A near mythical state where you’re losing lots of muscle tissue, your metabolism slows further and stores fat if you eat your first meal beyond that arbitrary time frame.

 

Relax, this isn’t true. I’ve yet to see any credible research to support this, or rather, to be blunt, this is false.

 

It’s true, there are benefits from eating breakfast and good research demonstrates a greater benefits when protein is included at this morning meal rather than the typical carb-heavy ones we tend to eat. Getting more protein as you’ll read in the next point does have its benefits though.

 

Don’t get dragged into all the internet chatter. Breathe, put down the stop watch. Do your best to have something even if it’s just a piece of fruit and a hard-boiled egg.

 

4. Protein power

Getting more protein at breakfast definitely has merit. A full-on protein breakfast though isn’t the answer though. It’s not about more protein at the expense of other foods, and therefore nutrients.

 

Eating a protein-rich breakfast helps to stimulate your metabolism which slowed down a bit while you slept.

 

Also, eating breakfast, especially when it includes a good source of protein, replaces some of the protein that you lost from your muscles during sleep.

 

Muscles are made up of protein and protein is made up of amino acids. During the night, muscle is broken down to supply your body with necessary amino acids to repair and maintain other bodily tissues. It’s supers critical to eat protein,  and to eat it early, to “top up” your tank.

 

Good breakfast protein choices include:

  • Eggs
  • Cottage cheese & cheese
  • Greek yogurt & regular yogurt
  • Protein powders
    • whey
    • hemp
    • brown rice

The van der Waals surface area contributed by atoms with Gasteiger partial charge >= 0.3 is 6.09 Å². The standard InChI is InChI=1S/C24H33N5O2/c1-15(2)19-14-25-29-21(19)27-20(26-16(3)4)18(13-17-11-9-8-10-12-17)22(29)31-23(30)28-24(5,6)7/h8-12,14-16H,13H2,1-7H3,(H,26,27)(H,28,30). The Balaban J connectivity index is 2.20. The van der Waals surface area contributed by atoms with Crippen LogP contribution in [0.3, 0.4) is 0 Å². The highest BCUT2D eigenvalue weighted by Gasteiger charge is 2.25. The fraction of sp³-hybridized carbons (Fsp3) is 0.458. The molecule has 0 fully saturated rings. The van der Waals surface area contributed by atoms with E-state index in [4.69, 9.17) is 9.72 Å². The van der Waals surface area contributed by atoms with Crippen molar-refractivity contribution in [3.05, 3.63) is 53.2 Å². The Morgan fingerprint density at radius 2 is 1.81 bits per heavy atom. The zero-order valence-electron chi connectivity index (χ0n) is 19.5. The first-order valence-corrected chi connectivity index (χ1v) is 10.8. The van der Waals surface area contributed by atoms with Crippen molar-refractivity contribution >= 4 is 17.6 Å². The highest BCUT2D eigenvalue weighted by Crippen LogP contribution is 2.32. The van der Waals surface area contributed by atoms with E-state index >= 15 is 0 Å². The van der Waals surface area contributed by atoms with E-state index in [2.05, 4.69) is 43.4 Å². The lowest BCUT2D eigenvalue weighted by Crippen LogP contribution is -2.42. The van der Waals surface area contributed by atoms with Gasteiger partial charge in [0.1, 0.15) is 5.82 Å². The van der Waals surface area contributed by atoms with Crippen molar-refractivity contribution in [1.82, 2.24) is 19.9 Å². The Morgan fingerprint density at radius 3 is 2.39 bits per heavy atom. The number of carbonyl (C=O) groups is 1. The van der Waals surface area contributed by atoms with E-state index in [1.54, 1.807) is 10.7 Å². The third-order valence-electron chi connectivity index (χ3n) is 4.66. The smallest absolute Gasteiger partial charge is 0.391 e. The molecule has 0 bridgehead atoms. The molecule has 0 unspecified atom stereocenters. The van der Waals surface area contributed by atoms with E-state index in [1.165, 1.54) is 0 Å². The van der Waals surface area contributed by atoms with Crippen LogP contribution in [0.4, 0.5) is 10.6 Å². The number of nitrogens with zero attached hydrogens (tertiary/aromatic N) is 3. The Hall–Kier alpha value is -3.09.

• pea
  • Left over meats or fish
  • Legumes (pulses) such as chickpeas or lentils

 

A great protein (and fiber) hack for smoothies and protein shakes is to add legumes to the mix. True, legumes have more carb calories than protein but they are the highest protein plant food so they can help to boost your protein intake.

 

Poached egg on white toast on a plate

5. Fill up on fat

Yes, you read that correctly, fat is no longer a four-lettered word.

 

Fat is an essential nutrient, just like water, or vitamins and minerals are. Fat also provides a sense of satiety, helping to keep you feeling satisfied in between meals. The ultimate triad of keeping hunger at bay is protein, fiber and fat.

 

Fat is needed for the absorption of fat soluble vitamins like D, A, E and K. Fat is also needed to increase the absorption of the carotenoids found in fruits and vegetables like lycopene, beta-carotene, lutein etc.

 

Many nutritious foods naturally contain fat like eggs, dairy foods like milk, yogurt, and cheese. As do milk alternatives like hemp, and soy. Avocados are rich in fat and so is coconut.

 

Nuts, seeds, nut and seed butters have heaps of healthy fat but there’s also added fats like butter, olive, avocado, and coconut oil.

 

Including foods with fat and added fats at breakfast will help to add flavour, energy and fullness to your morning meal.

 

Almond Butter in jar with spoon, from directly above

6. Lose the juice

There’s nothing special or magical about fruit juice.

 

Having said that, juice was a staple at breakfast when I was growing up. Keep in mind, juice glasses back then were 125 ml, or 4 oz, unlike the way juice is often drank today. A 250 ml/8 oz glass of juice can have 120 calories whereas you’d need to eat two pieces of fruit to get that amount.

 

Juice lacks fiber and doesn’t require chewing like eating whole fruit does, as such; it’s easier to potentially over-consume calorie and sugar-rich juice. There are a couple of caveats, low-sodium tomato juice, or vegetable cocktail is naturally low in sugar and rich in lycopene.

 

Small amounts of 100% fruit juice like blueberry, pomegranate, grape, or freshly squeezed orange or grapefruit juice will be loaded with healthy antioxidants – just keep it to 125 ml per day if you opt to have juice. Not to worry, that amount is not going to have any ill effects on your health.

 

In part two of this two-part post, I’ll finish off my list of 12 Steps to a Breakfast of  Champions. With a little fine tuning, you can take the nutritional content of your morning meal to the next level helping to ensure you’ll get the needed nutrients you need everyday.

 

Doug Cook RDN is a Toronto based integrative and functional nutritionist and dietitian with a focus on digestive, gut, mental health.  Follow me on FacebookInstagram and Twitter.